Postmenopausal females with XPA rs1800975 carrying one or two A alleles have a higher breast cancer risk than those with GG genotype, consistent with reports on populations of northern Chinese [23] and South Korean women [24]. On the other hand, a functional study showed that the XPA rs1800975 G allele increased promoter activity [25] leading to increased XPA protein concentration [26]. Therefore, XPA rs1800975 AA genotype was recognized as a risk factor for lung cancer [27]. It is interesting to see contrasting results among different kinds of cancer, suggesting the susceptibility of XPA rs1800975 to cancer risk may be dependent on cancer type.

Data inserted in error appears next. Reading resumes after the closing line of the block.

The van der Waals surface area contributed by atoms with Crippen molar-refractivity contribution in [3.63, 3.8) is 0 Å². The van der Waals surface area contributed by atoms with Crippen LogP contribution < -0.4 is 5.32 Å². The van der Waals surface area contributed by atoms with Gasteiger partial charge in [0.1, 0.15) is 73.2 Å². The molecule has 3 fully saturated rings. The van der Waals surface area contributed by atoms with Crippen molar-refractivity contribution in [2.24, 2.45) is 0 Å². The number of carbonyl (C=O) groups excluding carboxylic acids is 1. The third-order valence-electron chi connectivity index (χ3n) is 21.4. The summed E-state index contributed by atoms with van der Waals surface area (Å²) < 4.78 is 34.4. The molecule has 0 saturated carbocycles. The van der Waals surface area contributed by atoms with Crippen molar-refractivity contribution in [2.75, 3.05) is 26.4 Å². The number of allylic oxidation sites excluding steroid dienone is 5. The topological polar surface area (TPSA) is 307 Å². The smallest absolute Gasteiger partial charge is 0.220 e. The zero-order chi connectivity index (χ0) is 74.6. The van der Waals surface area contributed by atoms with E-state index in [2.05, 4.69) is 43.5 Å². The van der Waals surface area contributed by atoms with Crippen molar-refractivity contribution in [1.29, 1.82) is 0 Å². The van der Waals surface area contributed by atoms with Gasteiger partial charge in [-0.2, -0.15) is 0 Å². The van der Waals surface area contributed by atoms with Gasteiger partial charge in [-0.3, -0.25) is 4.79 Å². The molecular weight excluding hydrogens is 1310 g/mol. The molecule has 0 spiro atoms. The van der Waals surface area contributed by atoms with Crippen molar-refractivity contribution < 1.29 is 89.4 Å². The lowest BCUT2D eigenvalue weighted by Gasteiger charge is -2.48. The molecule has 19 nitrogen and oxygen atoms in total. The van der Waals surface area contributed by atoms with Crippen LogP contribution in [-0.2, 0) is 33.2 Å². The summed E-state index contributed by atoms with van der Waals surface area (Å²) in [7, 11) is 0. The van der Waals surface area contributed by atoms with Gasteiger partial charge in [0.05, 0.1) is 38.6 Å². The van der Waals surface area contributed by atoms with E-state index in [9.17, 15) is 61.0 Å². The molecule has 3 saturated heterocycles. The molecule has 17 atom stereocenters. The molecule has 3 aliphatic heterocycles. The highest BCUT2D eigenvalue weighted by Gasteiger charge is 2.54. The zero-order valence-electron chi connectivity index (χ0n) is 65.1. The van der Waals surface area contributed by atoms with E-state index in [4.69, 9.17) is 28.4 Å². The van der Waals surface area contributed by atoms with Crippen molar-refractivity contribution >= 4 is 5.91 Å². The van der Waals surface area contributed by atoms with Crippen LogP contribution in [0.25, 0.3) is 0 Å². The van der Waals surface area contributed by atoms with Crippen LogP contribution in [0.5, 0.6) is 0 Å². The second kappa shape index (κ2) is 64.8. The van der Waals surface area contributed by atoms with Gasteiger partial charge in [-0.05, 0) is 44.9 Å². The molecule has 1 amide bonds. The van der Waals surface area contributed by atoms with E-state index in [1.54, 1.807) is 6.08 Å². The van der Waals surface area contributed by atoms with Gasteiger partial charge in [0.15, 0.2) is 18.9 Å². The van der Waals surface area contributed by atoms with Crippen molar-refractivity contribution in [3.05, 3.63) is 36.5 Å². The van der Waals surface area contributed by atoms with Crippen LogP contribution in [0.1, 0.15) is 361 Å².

ERCC1 variant rs11615 (C19007T) is a C>T synonymous polymorphism in exon 4 (Asn118Asn), converting a high-usage codon AAC to a low-usage codon AAU. This case-control study revealed the susceptibility of carriers of ERCC1 variant rs11615 to increased risk of breast cancer, consistent with previous observations that ERCC1 rs11615 was associated with reduced mRNA [28] and protein [29] expression levels, and consequently impaired DNA repair capacity [28]. Therefore, ERCC1 rs11615 T allele carriers (CT/TT) exhibited reduced ERCC1 expression and higher breast cancer risk, which was consistent with our results. This association was supported by the pooled results of this meta-analysis and the study carried out on a population in China [30]. Additionally, in our study the increased risk of breast cancer linked to ERCC1 rs11615 more prominent in postmenopausal females and patients with positive expression of PR and ER, indicating the risk conveyed by this polymorphism to breast cancer in menopausal females [30].